By Kevin Werner, News Staff
Hamilton’s board of heath wants to know the effects gambling will have on the community if a casino is located in the city.
Ward 2 councillor Brian McHattie said sinceTorontoasked for a report on gambling, Hamilton should do the same.
“We need to know the health impacts of gambling on the community,” he said.
The Toronto medical officer of health’s report found a casino in the Greater Toronto Area will “increase the frequency and severity of problem gambling in the city, and the associated negative health impacts on individuals, families, and communities.”
Problem gambling inOntarioaffects between 1.2 per cent to 3.4 per cent of individuals.
Meanwhile, politicians remain wary of gauging Hamilton residents’ reaction to a possible gaming facility when nobody knows what the proposal will be, nor how will it affect the community.
“You are drafting a question for polling that is based on no substance,” said Stoney Creek councillor Brad Clark said at last week’s Nov.14 council meeting. “There is no location. There is no proposal. The polling of residents is completely irrelevant.”
Councillors are interested in hearing from the public what they think of a casino in the city. Downtown councillor Jason Farr has already conducted a survey, while the mountain politicians want to hold some kind of public meeting about the issue.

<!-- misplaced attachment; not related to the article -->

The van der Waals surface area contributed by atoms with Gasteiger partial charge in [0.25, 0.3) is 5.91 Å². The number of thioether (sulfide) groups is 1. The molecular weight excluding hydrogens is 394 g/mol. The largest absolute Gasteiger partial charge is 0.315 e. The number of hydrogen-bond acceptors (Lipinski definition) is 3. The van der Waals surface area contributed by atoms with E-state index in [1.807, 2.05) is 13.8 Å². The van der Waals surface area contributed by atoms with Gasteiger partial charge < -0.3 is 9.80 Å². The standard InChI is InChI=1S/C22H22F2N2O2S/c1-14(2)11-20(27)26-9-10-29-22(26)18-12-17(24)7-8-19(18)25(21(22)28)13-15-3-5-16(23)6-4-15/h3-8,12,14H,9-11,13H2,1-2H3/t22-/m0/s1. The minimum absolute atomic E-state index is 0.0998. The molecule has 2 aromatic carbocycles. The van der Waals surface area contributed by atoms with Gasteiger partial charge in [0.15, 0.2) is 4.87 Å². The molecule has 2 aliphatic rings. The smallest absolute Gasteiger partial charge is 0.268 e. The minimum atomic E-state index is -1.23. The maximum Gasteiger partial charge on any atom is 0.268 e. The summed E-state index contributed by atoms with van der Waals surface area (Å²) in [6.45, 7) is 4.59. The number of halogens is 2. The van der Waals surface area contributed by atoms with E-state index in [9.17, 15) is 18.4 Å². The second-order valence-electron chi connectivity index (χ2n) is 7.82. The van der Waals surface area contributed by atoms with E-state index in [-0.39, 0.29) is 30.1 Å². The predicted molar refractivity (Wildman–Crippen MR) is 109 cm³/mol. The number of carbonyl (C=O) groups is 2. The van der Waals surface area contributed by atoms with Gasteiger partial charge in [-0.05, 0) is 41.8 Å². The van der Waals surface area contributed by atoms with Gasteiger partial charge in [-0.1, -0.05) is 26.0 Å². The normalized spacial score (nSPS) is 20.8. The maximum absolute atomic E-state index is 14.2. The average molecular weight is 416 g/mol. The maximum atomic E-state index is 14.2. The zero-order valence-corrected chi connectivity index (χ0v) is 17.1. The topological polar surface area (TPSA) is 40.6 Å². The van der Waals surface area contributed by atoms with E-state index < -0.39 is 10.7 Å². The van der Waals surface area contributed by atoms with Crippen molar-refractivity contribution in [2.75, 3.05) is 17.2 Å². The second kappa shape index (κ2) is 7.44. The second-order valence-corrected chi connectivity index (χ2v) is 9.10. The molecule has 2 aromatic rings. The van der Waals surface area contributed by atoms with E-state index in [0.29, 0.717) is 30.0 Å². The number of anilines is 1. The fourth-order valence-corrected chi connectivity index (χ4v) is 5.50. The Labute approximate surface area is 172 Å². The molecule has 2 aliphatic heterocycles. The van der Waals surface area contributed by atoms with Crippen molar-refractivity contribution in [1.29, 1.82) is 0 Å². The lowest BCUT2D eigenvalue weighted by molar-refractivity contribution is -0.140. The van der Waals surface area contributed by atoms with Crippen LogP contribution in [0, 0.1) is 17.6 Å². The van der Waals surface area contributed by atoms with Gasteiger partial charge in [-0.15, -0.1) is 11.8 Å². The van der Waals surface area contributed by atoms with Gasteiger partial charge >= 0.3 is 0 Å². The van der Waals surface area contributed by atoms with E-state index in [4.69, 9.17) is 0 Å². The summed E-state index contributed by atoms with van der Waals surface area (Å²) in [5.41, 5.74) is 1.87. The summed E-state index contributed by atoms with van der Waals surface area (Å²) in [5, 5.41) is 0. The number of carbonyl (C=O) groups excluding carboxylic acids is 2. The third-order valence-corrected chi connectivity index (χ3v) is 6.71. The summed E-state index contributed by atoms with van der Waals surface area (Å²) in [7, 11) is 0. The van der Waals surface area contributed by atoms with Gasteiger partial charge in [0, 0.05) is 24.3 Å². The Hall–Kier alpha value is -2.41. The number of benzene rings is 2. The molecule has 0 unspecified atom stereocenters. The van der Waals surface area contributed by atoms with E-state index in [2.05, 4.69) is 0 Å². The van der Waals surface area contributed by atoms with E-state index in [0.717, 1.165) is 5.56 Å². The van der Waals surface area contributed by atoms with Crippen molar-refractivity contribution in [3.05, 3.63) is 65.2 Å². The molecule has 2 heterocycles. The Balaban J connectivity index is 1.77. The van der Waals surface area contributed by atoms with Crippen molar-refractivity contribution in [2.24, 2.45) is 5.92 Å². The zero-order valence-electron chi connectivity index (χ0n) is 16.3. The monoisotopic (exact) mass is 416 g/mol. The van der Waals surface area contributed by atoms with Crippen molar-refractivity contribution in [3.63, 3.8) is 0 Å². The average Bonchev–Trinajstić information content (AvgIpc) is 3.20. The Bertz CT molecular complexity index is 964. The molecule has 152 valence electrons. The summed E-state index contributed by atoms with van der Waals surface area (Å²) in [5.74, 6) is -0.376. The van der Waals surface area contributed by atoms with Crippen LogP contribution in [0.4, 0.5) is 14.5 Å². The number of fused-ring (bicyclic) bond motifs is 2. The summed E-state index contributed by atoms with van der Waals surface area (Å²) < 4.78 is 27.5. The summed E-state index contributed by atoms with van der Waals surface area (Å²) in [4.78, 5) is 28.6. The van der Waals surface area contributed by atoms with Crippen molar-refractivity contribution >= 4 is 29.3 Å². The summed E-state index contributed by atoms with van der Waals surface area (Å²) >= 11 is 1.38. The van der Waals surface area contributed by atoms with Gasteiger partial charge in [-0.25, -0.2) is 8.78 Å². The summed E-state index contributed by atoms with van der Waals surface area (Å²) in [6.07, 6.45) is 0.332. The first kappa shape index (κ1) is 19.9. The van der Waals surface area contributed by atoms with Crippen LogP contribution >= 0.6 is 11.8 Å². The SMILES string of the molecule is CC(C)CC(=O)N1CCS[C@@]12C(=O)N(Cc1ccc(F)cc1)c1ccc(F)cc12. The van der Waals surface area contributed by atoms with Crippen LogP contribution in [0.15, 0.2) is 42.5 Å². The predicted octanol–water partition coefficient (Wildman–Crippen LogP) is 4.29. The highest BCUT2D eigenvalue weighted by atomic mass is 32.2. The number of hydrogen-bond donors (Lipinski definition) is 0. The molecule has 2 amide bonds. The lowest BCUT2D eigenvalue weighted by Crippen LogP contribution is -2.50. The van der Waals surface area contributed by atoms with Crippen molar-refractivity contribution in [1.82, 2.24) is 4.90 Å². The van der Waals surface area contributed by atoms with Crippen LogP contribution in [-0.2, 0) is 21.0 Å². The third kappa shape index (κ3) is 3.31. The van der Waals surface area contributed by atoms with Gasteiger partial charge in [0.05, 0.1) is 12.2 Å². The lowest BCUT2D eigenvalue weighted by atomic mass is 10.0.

But so far, there have been only rumours that a developer – the Carmen’s Group – wants to locate a gaming facility in the downtown area. Council continues to back Flamboro Downs as the only place for a gaming facility.
Planning General Manager Tim McCabe revealed he knows some of the proponents who are looking to bid on a Hamilton casino. But he refused to reveal any information to councillors or the public. But he said the proponents may reveal themselves to the community just like they are doing inToronto.
“It’s the proponents (inToronto) who are making the splashy announcements,” said McCabe. “They are trying to get a leg up. I wouldn’t be surprised if it happened inHamilton.”
The Ontario Lottery and Gaming Corporation is issuing request for proposals to select private businesses to operate a gaming facility in each of the 29 zones that have been identified by the corporation.Hamiltonis located in the same zone asBurlington. The OLG had given Hamilton until December to decide if it wanted a gaming facility, but a few weeks ago it extended the deadline to March.
Clarkheaped scorn on OLG for keeping Hamiltonians in the dark about their plans to expand gambling across the city and the province.
“We are being led on a leash by OLG,” he said. “There is no opportunity for us to say yea or no. OLG is in control. OLG is not playing straight up with us.”
OLG has toldHamiltonofficials the city will get a bigger cut of gaming revenues from its current $4 million from the slot revenues, to about $5 million. Councillors dismissed the amount as inadequate.
“That may not be sufficient,” said Mountain councillor Tom Jackson.
Ward 8 councillor Terry Whitehead said that increase in revenues doesn’t include any revenues from the gaming tables.
“This is like voting on something sight unseen,” he said.
Added Clark: “I’m not interested in having a large casino inHamiltonfor $4 million. That’s chump change.”